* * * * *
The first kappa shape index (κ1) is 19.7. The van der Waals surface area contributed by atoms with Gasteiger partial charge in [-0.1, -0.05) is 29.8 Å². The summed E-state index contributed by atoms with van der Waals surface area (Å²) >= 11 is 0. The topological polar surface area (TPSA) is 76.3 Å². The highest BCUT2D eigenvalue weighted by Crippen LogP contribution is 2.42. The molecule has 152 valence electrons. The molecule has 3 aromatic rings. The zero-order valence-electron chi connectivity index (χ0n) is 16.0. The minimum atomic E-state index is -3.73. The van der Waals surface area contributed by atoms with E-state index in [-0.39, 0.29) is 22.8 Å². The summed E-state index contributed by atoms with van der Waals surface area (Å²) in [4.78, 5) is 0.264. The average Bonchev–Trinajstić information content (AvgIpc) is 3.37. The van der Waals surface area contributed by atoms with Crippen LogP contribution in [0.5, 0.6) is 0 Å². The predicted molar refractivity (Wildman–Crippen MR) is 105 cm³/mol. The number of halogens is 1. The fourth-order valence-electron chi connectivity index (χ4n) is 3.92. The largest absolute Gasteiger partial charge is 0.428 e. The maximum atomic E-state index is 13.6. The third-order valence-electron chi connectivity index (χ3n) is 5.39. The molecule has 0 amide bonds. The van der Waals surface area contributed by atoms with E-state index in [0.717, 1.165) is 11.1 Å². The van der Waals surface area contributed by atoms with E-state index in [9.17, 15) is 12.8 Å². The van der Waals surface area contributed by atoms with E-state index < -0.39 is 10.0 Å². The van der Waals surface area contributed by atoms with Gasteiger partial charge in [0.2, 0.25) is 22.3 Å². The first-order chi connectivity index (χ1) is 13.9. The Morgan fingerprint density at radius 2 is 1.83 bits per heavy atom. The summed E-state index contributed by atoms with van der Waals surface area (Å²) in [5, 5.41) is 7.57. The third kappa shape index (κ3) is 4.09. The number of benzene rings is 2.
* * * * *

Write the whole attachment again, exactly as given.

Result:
The first kappa shape index (κ1) is 19.7. The van der Waals surface area contributed by atoms with Gasteiger partial charge in [-0.1, -0.05) is 29.8 Å². The summed E-state index contributed by atoms with van der Waals surface area (Å²) >= 11 is 0. The topological polar surface area (TPSA) is 76.3 Å². The highest BCUT2D eigenvalue weighted by Crippen LogP contribution is 2.42. The molecule has 152 valence electrons. The molecule has 3 aromatic rings. The zero-order valence-electron chi connectivity index (χ0n) is 16.0. The minimum atomic E-state index is -3.73. The van der Waals surface area contributed by atoms with E-state index in [-0.39, 0.29) is 22.8 Å². The summed E-state index contributed by atoms with van der Waals surface area (Å²) in [4.78, 5) is 0.264. The average Bonchev–Trinajstić information content (AvgIpc) is 3.37. The van der Waals surface area contributed by atoms with Crippen LogP contribution in [0.5, 0.6) is 0 Å². The predicted molar refractivity (Wildman–Crippen MR) is 105 cm³/mol. The number of halogens is 1. The fourth-order valence-electron chi connectivity index (χ4n) is 3.92. The largest absolute Gasteiger partial charge is 0.428 e. The maximum atomic E-state index is 13.6. The third-order valence-electron chi connectivity index (χ3n) is 5.39. The molecule has 0 amide bonds. The van der Waals surface area contributed by atoms with E-state index in [0.717, 1.165) is 11.1 Å². The van der Waals surface area contributed by atoms with E-state index in [9.17, 15) is 12.8 Å². The van der Waals surface area contributed by atoms with E-state index < -0.39 is 10.0 Å². The van der Waals surface area contributed by atoms with Gasteiger partial charge in [0.2, 0.25) is 22.3 Å². The first-order chi connectivity index (χ1) is 13.9. The Morgan fingerprint density at radius 2 is 1.83 bits per heavy atom. The summed E-state index contributed by atoms with van der Waals surface area (Å²) in [5, 5.41) is 7.57. The third kappa shape index (κ3) is 4.09. The number of benzene rings is 2.